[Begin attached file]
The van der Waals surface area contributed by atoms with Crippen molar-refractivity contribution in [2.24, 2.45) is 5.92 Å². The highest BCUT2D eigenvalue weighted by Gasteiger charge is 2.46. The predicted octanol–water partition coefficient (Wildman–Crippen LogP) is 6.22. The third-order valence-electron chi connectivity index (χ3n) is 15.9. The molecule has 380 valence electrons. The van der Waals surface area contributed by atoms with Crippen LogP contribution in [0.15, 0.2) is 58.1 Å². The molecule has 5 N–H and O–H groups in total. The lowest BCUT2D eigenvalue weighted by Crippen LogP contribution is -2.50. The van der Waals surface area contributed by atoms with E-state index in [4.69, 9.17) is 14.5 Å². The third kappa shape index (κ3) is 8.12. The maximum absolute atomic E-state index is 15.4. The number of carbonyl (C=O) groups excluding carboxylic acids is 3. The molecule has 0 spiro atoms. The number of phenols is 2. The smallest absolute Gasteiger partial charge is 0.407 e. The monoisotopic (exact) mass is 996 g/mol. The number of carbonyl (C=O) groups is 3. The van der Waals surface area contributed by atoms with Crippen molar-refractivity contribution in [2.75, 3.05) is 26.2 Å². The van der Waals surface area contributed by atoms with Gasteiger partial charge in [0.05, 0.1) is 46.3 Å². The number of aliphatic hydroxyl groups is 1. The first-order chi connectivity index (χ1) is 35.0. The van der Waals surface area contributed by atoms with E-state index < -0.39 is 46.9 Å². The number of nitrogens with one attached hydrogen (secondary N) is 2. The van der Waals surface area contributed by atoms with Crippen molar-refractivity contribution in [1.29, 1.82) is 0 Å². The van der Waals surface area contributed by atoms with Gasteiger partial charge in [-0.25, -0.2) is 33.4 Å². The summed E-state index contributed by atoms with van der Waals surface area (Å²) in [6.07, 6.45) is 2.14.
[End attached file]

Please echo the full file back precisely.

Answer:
The van der Waals surface area contributed by atoms with Crippen molar-refractivity contribution in [2.24, 2.45) is 5.92 Å². The highest BCUT2D eigenvalue weighted by Gasteiger charge is 2.46. The predicted octanol–water partition coefficient (Wildman–Crippen LogP) is 6.22. The third-order valence-electron chi connectivity index (χ3n) is 15.9. The molecule has 380 valence electrons. The van der Waals surface area contributed by atoms with Crippen LogP contribution in [0.15, 0.2) is 58.1 Å². The molecule has 5 N–H and O–H groups in total. The lowest BCUT2D eigenvalue weighted by Crippen LogP contribution is -2.50. The van der Waals surface area contributed by atoms with E-state index in [4.69, 9.17) is 14.5 Å². The third kappa shape index (κ3) is 8.12. The maximum absolute atomic E-state index is 15.4. The number of carbonyl (C=O) groups excluding carboxylic acids is 3. The molecule has 0 spiro atoms. The number of phenols is 2. The smallest absolute Gasteiger partial charge is 0.407 e. The monoisotopic (exact) mass is 996 g/mol. The number of carbonyl (C=O) groups is 3. The van der Waals surface area contributed by atoms with Crippen molar-refractivity contribution in [2.75, 3.05) is 26.2 Å². The van der Waals surface area contributed by atoms with Gasteiger partial charge in [0.05, 0.1) is 46.3 Å². The number of aliphatic hydroxyl groups is 1. The first-order chi connectivity index (χ1) is 35.0. The van der Waals surface area contributed by atoms with E-state index < -0.39 is 46.9 Å². The number of nitrogens with one attached hydrogen (secondary N) is 2. The van der Waals surface area contributed by atoms with Crippen molar-refractivity contribution in [1.29, 1.82) is 0 Å². The van der Waals surface area contributed by atoms with Gasteiger partial charge in [-0.25, -0.2) is 33.4 Å². The summed E-state index contributed by atoms with van der Waals surface area (Å²) in [6.07, 6.45) is 2.14.